A little more than a year ago, Prime Minister Narendra Modi stood in front of thousands at a campaign rally in Delhi urging them to vote for him because of his "naseeb", his luck.
Admitting that the huge drop in oil prices had been a boon for India, Modi asked the crowd why they should even consider voting for anyone else if his luck had been so good for them: “Do you want a lucky person as PM or someone who is less lucky? If Modi’s naseeb proves beneficial to the people of India then can there be anything better than that?”
Modi's political luck ran out soon after, with his Bharatiya Janata Party being routed in the Delhi elections later that month, followed by another defeat in Bihar. That oil price naseeb hasn't exactly extended to all external factors: Modi's prime ministership may have coincided with a remarkable drop in oil prices, but his first two years at the helm have also both been drought years just when the rest of the globe is also struggling to grow.
As Finance Minister Arun Jaitley prepares to deliver his third budget speech on Monday, there appears to be more acknowledgment that the country desperately need some of that good luck to ensure the Indian economy lives up to its high-growth potential over the coming year.
Not so sweet spot
In his first Economic Survey last year – an annual report card on the economy that is tabled right before the Budget – Chief Economic Advisor Arvind Subramaniam sounded positively buoyant, projecting India as a country uniquely poised to take off.
"India has reached a sweet spot – rare in the history of nations – in which it could finally be launched on a double-digit medium-term growth trajectory."— Economic Survey 2014-15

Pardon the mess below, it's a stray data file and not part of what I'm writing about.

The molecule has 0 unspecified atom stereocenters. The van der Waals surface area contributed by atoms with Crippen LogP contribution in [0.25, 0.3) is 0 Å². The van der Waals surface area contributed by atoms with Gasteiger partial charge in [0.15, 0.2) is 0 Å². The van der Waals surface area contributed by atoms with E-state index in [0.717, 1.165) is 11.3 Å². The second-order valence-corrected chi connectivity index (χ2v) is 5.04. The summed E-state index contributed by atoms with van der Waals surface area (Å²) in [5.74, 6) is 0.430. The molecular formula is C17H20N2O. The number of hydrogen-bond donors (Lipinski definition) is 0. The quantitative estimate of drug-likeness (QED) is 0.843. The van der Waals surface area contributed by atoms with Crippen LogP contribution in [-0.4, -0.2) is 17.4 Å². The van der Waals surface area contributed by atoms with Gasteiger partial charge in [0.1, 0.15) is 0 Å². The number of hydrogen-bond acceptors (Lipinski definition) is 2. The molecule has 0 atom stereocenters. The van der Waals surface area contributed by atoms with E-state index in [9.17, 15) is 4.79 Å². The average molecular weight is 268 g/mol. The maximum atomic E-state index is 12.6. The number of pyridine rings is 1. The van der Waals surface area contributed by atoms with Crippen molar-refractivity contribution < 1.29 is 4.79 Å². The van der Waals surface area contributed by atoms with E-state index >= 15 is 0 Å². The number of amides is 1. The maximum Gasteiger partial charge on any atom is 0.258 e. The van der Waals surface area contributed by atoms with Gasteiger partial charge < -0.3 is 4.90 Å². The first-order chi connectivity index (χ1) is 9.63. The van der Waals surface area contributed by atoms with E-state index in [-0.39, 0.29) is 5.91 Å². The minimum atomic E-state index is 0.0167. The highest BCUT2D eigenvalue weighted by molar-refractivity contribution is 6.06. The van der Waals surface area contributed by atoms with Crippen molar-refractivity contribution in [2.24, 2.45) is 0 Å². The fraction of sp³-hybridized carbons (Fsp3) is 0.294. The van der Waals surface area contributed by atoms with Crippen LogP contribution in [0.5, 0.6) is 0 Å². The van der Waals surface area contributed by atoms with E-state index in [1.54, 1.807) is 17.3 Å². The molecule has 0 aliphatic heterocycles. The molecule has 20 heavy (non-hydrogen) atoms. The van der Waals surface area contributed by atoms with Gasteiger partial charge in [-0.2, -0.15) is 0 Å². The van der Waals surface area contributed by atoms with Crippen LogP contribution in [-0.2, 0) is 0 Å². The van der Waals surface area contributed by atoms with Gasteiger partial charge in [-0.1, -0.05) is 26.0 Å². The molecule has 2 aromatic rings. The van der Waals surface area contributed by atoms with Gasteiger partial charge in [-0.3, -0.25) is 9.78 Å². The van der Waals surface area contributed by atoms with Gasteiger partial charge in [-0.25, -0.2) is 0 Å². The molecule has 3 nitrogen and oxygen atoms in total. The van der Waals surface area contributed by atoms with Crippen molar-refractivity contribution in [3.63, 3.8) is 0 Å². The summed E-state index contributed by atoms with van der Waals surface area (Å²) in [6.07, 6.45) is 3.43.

The past year has been more than sobering for Subramaniam.
He has seen the country lower its Gross Domestic Product growth rate for 2015-'16 from a projected 8.1%-8.5% range in the survey, to 7.6% as per the most recent estimate, with other analysts suggesting even lower figures.
Meanwhile, the Goods and Services Tax legislation remains stuck because of political gridlock, exports have stayed weak, manufacturing numbers have been all over the map, disinvestment targets turned out to be grossly overestimated, corporate balance sheets still seem stressed and two successive droughts have taken rural economies to the brink.
Unusually volatile world
Not everything has gone badly. Inflation, which remained stubbornly high through much of the United Progressive Alliance years, has been tamed and the current account deficit looks comfortable.
Yet this is hardly the sweet spot that Subramaniam spoke of a year ago. Indeed, in this year's economic survey, the renowned economist has shunned talk of double-digit growth and instead preferred to focus on the factors holding the Indian economy back. The survey mentions an "unusually volatile external environment", with risks of weaker global activity and even extreme events.
"Fortifying the Indian economy against possible spillovers is consequently one obvious necessity," the survey says. "Another necessity is a recalibration of expectations. If the world economy lurches into crisis or slides into further weakness, India’s growth will be seriously affected."